TCP/IP connectivity starts with a DNS look-up so that Endpoint A, seeking to establish a connection to Endpoint B, can determine B's IP address. Not knowing when a connection request may be coming, Endpoint B has to continually listen for the arrival of such requests. Not even knowing who the requester is, Endpoint B must respond to the connection request to establish a TCP connection. Only then can Endpoint B seek more information from Endpoint A to try to establish its identity, authorization, and trust.
This basic architecture has fueled hugely scalable TCP/IP networking. The problem is, it requires:
- Servers to be heavily advertised (DNS)
- Continual network connectivity
- Servers to expose themselves to unknown users and devices by responding to TCP requests.
If you have a desire to be as susceptible as possible to network-based attacks, and to be fooled by anyone who has stolen credentials from an authorized user, this is the perfect formula.
Server enforced authorization leave servers vulnerable
To defend themselves, enterprises have tried to limit authorization, usually by mapping employees and other users into Active Directory Groups that define the applications they are allowed to access. The problems, from the standpoint of protection against network-based attacks, are:
- Stolen credentials can still fool the system if based simply on username/password
- Servers must engage with the prospective user - establish a TCP connection and then probably a TLS connection - before enough information can be obtained to determine whether the user is authorized or not.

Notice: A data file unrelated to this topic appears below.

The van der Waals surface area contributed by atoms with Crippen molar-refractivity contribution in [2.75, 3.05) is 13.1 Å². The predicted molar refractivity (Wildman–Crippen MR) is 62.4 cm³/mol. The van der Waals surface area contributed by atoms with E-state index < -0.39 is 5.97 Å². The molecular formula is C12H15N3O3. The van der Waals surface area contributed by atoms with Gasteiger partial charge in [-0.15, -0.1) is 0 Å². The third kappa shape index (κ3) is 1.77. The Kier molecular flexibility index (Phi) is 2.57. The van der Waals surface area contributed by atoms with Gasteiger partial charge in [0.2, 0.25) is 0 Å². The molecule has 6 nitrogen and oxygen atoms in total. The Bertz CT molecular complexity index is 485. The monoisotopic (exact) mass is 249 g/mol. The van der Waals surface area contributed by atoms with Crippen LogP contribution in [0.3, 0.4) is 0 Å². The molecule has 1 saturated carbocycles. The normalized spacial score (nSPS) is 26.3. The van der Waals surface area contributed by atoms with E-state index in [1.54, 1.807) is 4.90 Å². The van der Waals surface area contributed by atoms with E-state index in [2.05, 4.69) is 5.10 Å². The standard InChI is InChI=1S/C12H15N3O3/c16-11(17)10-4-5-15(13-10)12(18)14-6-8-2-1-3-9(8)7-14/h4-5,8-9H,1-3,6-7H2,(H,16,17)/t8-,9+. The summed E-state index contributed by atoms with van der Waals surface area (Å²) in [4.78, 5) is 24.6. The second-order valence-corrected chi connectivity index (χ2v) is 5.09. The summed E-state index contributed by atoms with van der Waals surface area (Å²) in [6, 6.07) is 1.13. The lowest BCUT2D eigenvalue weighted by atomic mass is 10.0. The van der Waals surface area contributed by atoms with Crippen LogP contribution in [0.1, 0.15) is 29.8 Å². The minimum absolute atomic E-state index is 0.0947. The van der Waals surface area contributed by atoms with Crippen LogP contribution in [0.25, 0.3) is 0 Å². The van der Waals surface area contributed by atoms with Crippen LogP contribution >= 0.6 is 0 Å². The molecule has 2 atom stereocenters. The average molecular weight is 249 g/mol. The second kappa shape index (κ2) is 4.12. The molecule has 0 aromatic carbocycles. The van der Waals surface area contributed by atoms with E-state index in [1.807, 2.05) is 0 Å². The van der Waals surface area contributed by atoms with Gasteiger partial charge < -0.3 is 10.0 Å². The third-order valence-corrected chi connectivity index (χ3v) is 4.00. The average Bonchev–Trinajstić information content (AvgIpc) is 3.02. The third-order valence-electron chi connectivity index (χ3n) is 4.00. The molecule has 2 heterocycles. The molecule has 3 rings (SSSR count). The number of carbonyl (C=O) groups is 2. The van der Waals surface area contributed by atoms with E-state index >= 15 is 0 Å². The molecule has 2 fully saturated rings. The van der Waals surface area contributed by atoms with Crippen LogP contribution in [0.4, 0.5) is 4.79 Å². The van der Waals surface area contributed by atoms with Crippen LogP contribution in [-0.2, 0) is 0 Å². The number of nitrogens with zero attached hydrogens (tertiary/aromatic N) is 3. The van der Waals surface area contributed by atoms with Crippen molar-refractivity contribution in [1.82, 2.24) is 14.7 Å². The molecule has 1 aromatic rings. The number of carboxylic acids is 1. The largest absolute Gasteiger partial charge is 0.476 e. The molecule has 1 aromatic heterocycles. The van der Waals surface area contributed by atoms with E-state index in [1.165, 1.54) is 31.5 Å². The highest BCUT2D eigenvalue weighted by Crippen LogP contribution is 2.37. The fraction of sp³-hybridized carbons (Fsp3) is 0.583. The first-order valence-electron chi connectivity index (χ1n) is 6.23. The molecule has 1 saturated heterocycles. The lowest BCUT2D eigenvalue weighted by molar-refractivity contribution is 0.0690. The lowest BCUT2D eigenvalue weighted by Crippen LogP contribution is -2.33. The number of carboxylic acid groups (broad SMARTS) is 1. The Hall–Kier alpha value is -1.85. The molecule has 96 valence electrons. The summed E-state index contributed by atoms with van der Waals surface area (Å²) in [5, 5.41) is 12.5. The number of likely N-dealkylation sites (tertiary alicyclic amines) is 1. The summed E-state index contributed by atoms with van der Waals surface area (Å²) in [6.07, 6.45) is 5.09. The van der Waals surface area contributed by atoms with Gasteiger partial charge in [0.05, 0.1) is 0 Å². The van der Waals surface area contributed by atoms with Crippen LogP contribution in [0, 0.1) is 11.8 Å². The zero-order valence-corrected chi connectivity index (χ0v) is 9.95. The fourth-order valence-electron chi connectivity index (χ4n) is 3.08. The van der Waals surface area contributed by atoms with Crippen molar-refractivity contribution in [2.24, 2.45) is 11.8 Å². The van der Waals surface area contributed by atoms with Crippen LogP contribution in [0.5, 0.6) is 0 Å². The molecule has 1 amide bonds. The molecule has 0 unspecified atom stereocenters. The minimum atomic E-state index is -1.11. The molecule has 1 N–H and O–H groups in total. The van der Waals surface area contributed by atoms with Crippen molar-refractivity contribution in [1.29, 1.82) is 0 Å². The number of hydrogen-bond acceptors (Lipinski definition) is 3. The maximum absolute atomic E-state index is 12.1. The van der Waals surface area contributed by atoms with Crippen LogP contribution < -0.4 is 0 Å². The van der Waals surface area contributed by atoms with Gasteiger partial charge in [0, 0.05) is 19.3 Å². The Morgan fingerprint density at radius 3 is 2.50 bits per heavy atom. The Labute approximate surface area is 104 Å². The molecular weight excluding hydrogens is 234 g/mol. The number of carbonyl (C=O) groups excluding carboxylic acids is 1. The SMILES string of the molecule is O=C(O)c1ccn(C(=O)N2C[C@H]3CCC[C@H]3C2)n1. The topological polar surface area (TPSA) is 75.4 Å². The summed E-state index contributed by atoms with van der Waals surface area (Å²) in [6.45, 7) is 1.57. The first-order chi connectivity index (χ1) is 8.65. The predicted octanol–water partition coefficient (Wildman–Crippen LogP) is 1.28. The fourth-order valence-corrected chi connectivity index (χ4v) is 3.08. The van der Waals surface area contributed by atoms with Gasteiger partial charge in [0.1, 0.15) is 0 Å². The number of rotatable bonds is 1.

A lot of bad things can happen in that time frame, including SQL injection, OS or server vulnerability exploitation, connection hijacking. It leads to a lot of closed barn door situations where the horse has already escaped.
Speed bumps like firewalls and VPNs and NAC don't slow the attacks
Because of that, over the years, enterprise IT professionals have tried to put controls in place to create "speed bumps" in the network to slow down or stop attackers. The most common of these "speed bumps" are firewalls, VPNs, ACLs, and VLANs.
Network Address Translation (NAT) has been used to create enterprises networks that operate solely in their own private address space, which also enables the deployment of internal DNS servers for internal applications.
Commonly, they are deployed at the traditional perimeter: the LAN/WAN boundary. This means they are mostly about controlling access to remote users. In this case, deployments have been problematic:
- Tunneled VPN access provides broad LAN connectivity. Creating and maintaining ACLs to limit such access is complex, difficult to maintain, and still results in a large attack surface as the external user must be connected to basic corporate network services (such as DNS, DHCP, software update, and system monitoring).
- Through phishing and other techniques, attackers have now compromised systems within the internal corporate network, effectively parachuting "behind" the perimeter defenses, rendering them useless.
An attempt to address these realities have been made via Network Access Control (NAC).
When fully deployed, NAC moves the authentication process into the network as a way to prevent unauthorized users from ever seeing or connecting to servers for which they are not authorized to access. NAC is a very promising tool, but still suffers from some unfortunate realities.
NAC can be complex to deploy. For that reason, the granularity of a NAC decision is often just to put an authorized user on one of three different networks (VLANs) - internal corporate network, guest network, quarantine network (used to update software).